International Finance: Theory and Policy
Steve Suranovic, George Washington University
Pub Date: 2010
ISBN 13: 9781936126460
Publisher: Saylor Foundation
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The textbook covers almost all the content that I usually cover in my International Finance class. I wish the specific chapter/section's content would be more comprehensive. For example, for the balance of payments account, I prefer that students... read more
The text is fairly comprehensive. It covers all the major areas of international finance and uses standard economic concepts and models. I think students would enjoy the chapter discussing the welfare effects of trade imbalances, which is well... read more
Table of Contents
- Chapter 1: Introductory Finance Issues: Current Patterns, Past History, and International Institutions
- Chapter 2: National Income and the Balance of Payments Accounts
- Chapter 3: The Whole Truth about Trade Imbalances
- Chapter 4: Foreign Exchange Markets and Rates of Return
- Chapter 5: Interest Rate Parity
- Chapter 6: Purchasing Power Parity
- Chapter 7: Interest Rate Determination
- Chapter 8: National Output Determination
- Chapter 9: The AA-DD Model
- Chapter 10: Policy Effects with Floating Exchange Rates
- Chapter 11: Fixed Exchange Rates
- Chapter 12: Policy Effects with Fixed Exchange Rates
- Chapter 13: Fixed versus Floating Exchange Rates
About the Book
International Finance Theory and Policy is built on Steve Suranovic's belief that to understand the international economy, students need to learn how economic models are applied to real world problems. It is true what they say, that ”economists do it with models.“ That's because economic models provide insights about the world that are simply not obtainable solely by discussion of the issues.
International Finance Theory and Policy develops a unified model of the international macroeconomy. The text provides detailed descriptions of major macroeconomic variables, covers the interest rate parity and purchasing power parity theories of exchange rate determination, takes an exhaustive look at the pros and cons of trade imbalances and presents the well-known AA-DD model to explore the effects of fiscal and monetary policy under both fixed and flexible exchange rates.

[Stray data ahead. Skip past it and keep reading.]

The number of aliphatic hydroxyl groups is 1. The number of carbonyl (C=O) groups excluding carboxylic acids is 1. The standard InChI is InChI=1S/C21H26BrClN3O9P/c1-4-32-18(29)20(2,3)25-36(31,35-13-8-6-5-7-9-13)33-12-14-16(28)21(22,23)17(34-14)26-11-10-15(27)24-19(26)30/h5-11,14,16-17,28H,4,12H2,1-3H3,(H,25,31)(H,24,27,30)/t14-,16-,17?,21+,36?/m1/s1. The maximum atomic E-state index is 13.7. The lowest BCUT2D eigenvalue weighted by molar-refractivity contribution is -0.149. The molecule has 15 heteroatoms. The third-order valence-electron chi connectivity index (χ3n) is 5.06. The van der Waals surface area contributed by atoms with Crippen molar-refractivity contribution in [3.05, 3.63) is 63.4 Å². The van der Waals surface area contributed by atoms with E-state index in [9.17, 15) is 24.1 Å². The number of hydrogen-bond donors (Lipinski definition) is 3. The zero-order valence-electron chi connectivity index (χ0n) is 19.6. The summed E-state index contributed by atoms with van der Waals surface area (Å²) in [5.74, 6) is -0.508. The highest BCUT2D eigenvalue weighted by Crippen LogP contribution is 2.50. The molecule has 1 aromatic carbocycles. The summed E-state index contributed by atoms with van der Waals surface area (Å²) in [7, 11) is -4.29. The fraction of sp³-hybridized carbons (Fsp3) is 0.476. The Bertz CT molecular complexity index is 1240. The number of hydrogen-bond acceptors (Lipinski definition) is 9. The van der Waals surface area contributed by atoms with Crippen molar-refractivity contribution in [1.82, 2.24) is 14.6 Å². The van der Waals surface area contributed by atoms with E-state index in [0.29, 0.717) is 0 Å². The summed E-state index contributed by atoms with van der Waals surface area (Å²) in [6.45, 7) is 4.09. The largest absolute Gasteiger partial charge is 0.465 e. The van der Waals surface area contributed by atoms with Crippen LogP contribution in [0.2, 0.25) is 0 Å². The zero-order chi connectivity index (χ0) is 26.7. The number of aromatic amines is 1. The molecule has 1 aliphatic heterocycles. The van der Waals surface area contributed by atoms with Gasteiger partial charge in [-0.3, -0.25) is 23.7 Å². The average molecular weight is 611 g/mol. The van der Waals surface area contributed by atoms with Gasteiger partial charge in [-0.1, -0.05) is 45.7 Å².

The models are developed, not by employing advanced mathematics, but rather by walking students through a detailed description of how a model's assumptions influence its conclusions. But more importantly, each model and theory is connected to real world policy issues.
The Finance Text has the following unique features: o Begins with an historical overview of the international macroeconomy to provide context for the theory. o Concludes with a detailed discussion of the pros and cons of fixed and floating exchange rate systems. o Provides an extensive look at the issue of trade imbalances. Readers learn techniques to evaluate whether a country's trade deficit (or surplus) is dangerous, beneficial, or benign. o Explains how purchasing power parity is used to make cross country income comparisons. o Offers clear detailed explanations of the AA-DD model. o Applies the AA-DD model to understand the effects of monetary and fiscal policy on GDP, the exchange rate, and the trade balance.
International Finance Theory and Policy by Steve Suranovic is intended for a one-semester course in International Finance. After March 2010, you can check out the entire book online or request a desk copy.
About the Contributors
Steve Suranovic is an associate professor of economics and international affairs at the George Washington University (GW) in Washington, DC. He has a PhD in economics from Cornell University and a BS in mathematics from the University of Illinois at Urbana-Champaign. He has been teaching international trade and finance for more than twenty years at GW and as an adjunct for Cornell University’s Washington, DC, program. In fall 2002, he taught at Sichuan University in Chengdu, China, as a visiting Fulbright lecturer. He has taught a GW class at Fudan University in Shanghai during the summers of 2009 and 2010. He has also spoken to business, government, and academic audiences in Japan, Malaysia, the Philippines, China, and Mongolia as part of the U.S. State Department speaker’s programs.
His research focuses on two areas: international trade policy and behavioral economics. With respect to behavior, he examines why people choose to do things that many observers view as irrational. Examples include addiction to cigarettes, cyclical dieting, and anorexia. His research shows that dangerous behaviors can be explained as the outcome of a reasoned and rational optimization exercise. With respect to trade policy, his research seeks to reveal the strengths and weaknesses of arguments supporting various policy options. The goal is to answer the question, what trade policies should a country implement? More generally, he applies the economic analytical method to identify the policies that can attract the most widespread support.
His book A Moderate Compromise: Economic Policy Choice in an Era of Globalization will be released by Palgrave Macmillan in fall 2010. In it he offers a critique of current methods to evaluate and choose policies and suggests a simple, principled, and moderate alternative.